Control subjects

Spatial discrimination varied with age in the 141 control subjects examined. The mean (SD) SDTs for the control subjects were: for age group 20–29 years 1.172 (0.315) mm, for 30–39 years 1.051 (0.286) mm, for 40–49 years 1.465 (0.500) mm and for 50–64 years 1.851 (0.578) mm. The respective upper limits of normal (mean +2.5 SD) were therefore 1.959 mm, 1.766 mm, 2.716 mm and 3.297 mm for each group.

Sporadic AOPTD patients and unaffected relatives

Abnormal SDTs were found in five of the 20 (25%) tested patients with AOPTD. Twenty‐four of the 105 unaffected relatives were found to have an abnormal SDT; 14 of 48 (29%) siblings and 10 of 57 (18%) offspring (fig 11).). Abnormal SDTs were found in one or more unaffected relatives in 14 families and two or more relatives in eight families. In 11 of the 25 families, no SDT abnormalities were found in an unaffected relative (table 11).). Exclusion of these 11 families left 14 families in which 34% of all examined relatives had abnormal SDTs, 14 of 37 (38%) siblings and 10 of 33 (30%) offspring.

figure jn105585.f1
Figure 1 Spatial discrimination thresholds (SDTs) in the control group, patient group and in unaffected siblings and offspring. SDTs are represented as Z scores in 141 control subjects, 20 patients with cervical dystonia and 48 unaffected siblings ...
Table thumbnail
Table 1 Summary statistics of all 25 families examined, including age of onset and predominant nature of the cervical dystonia in each proband


We have shown that abnormalities of spatial acuity can be demonstrated in unaffected siblings and offspring of some patients with apparently sporadic AOPTD. We postulate that these sensory abnormalities represent an endophenotype which may or may not be expressed as a dystonia phenotype, possibly depending on other modifying genetic or environmental factors. Fourteen of 25 patients had one or more unaffected relatives with abnormal SDTs and we postulate that the proband in each family is the only manifesting gene carrier of an autosomal dominant focal dystonia. Those patients who had no relative in whom a sensory processing abnormality could be found may represent a disease phenocopy, carry a spontaneous mutation causing dystonia or may be manifesting a genetic variant of what is probably a complex genetic disorder.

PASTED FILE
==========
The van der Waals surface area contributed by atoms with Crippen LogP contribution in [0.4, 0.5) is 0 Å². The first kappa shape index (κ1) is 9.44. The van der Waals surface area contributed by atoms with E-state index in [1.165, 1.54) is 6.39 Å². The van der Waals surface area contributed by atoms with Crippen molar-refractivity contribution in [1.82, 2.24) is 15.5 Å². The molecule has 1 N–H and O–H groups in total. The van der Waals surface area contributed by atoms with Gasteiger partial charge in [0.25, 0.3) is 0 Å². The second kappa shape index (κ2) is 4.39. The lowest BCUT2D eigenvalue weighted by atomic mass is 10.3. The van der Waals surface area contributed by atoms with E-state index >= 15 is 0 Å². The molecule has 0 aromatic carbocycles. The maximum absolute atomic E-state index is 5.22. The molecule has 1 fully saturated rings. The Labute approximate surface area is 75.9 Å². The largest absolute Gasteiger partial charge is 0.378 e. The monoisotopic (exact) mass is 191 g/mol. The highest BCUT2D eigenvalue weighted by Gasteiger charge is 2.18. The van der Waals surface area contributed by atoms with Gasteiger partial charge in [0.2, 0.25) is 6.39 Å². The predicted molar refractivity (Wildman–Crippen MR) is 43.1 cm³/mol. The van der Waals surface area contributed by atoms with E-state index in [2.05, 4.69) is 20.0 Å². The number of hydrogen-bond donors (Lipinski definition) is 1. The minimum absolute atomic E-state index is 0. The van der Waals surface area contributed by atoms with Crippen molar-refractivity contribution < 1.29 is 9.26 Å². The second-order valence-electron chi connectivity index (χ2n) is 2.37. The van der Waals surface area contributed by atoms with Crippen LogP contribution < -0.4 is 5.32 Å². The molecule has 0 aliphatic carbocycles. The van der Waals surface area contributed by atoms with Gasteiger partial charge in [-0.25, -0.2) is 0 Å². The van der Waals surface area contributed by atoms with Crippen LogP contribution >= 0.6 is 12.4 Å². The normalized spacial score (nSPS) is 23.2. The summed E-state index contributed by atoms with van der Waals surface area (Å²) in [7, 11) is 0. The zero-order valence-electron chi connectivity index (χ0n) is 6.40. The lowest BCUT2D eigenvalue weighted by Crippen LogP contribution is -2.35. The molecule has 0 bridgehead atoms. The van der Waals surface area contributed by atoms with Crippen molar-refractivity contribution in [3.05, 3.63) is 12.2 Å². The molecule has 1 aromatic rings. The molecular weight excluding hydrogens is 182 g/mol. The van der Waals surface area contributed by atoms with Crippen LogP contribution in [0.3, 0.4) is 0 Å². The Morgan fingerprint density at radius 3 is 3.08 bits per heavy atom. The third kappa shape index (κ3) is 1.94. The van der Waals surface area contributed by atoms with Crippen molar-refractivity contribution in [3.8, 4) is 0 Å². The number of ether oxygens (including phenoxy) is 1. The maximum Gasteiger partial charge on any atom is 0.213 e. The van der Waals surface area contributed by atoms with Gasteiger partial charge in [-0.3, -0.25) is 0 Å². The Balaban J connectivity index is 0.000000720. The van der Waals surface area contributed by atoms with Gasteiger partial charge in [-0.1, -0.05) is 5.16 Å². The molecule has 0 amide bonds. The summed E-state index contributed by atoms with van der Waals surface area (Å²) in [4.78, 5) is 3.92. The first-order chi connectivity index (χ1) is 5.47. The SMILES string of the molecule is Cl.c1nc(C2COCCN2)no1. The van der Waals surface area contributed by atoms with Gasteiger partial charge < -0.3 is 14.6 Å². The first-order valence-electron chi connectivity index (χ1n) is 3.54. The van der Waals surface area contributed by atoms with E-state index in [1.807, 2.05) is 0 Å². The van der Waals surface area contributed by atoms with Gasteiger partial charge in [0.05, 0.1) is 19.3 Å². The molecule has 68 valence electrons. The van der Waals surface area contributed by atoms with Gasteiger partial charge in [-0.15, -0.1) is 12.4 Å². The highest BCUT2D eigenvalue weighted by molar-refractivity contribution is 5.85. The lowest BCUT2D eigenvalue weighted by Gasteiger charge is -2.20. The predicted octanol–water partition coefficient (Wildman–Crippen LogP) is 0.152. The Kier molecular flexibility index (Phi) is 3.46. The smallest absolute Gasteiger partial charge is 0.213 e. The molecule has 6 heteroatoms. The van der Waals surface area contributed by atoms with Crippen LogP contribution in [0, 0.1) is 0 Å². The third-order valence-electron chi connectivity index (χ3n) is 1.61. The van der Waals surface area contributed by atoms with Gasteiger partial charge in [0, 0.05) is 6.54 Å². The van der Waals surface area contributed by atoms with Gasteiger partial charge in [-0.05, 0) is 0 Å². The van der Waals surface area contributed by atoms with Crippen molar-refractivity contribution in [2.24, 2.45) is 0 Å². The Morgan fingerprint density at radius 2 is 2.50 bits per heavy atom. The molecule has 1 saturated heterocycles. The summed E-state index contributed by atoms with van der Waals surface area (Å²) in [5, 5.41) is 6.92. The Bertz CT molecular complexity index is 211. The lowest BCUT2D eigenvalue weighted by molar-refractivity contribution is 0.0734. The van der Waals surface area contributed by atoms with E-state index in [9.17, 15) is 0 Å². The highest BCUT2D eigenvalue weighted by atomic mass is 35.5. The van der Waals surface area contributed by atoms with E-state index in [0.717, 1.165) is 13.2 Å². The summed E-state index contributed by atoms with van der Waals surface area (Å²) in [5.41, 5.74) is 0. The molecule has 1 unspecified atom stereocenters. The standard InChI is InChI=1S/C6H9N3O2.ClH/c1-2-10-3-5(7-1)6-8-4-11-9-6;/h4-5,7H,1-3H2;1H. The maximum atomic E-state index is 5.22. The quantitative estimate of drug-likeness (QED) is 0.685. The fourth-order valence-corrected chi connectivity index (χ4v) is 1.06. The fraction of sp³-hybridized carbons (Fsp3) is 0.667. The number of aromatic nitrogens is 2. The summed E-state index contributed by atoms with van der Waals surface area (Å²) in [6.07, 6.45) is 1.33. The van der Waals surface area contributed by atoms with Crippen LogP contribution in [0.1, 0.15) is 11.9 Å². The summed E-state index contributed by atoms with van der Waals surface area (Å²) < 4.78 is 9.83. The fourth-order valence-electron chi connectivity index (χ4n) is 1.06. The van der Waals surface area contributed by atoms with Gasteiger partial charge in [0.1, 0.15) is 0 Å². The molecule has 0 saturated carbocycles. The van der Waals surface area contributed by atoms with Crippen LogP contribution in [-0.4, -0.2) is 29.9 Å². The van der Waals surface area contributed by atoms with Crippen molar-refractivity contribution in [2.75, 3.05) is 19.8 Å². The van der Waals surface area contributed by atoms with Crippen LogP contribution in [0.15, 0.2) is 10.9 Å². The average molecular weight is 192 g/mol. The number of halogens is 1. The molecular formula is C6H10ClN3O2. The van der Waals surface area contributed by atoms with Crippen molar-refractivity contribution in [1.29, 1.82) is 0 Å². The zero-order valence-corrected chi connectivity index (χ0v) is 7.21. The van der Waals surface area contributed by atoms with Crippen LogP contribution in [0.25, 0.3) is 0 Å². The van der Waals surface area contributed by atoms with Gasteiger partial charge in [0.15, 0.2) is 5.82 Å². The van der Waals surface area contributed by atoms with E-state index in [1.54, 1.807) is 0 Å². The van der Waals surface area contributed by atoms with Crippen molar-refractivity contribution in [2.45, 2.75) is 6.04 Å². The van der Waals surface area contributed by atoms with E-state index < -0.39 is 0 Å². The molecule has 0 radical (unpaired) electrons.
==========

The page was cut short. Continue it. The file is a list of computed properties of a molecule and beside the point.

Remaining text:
The proportion of abnormal SDTs in the group of affected subjects was lower than expected. A disease endophenotype should presumably be fully penetrant in subjects who go on to manifest the full clinical phenotype. As stated, the proband in each family was regularly receiving botulinum toxin. This treatment may have an indirect effect on sensory cortical organisation via deafferentation of muscle spindles.19,20 We have described an improvement in spatial discrimination thresholds in patients being treated for cervical dystonia.21 Further study of SDTs before and after treatment in patients naïve to botulinum toxin is required. A “perfect” endophenotype for a presumed autosomal dominant disease would be found in 50% of unaffected first degree relatives. We found abnormal SDTs in 29% of siblings and 18% of offspring. Thus the penetrance of the SDT endophenotype is less than 100%. A difficulty with SDT testing is that it is an insensitive way of measuring changes in the sensory cortex because of age related changes in the innervation density of slowly adapting type 1 fibres (SA1) and their receptors, Merkel epidermal cells.22 This prevents the assessment of individuals older than 64 years of age and causes a dispersion of the normal range in subjects older than 50 years of age, making it difficult to identify abnormalities in individuals in this age group. Other endophenotypes with a higher penetrance and specificity should be sought, the use of neuroimaging to directly demonstrate structural cortical abnormalities being a potential candidate. However, the advantages of SDT examination are that it is an inexpensive test which is easily performed and amenable to use out in the field for the examination of large pedigrees in the study of dystonia genetics.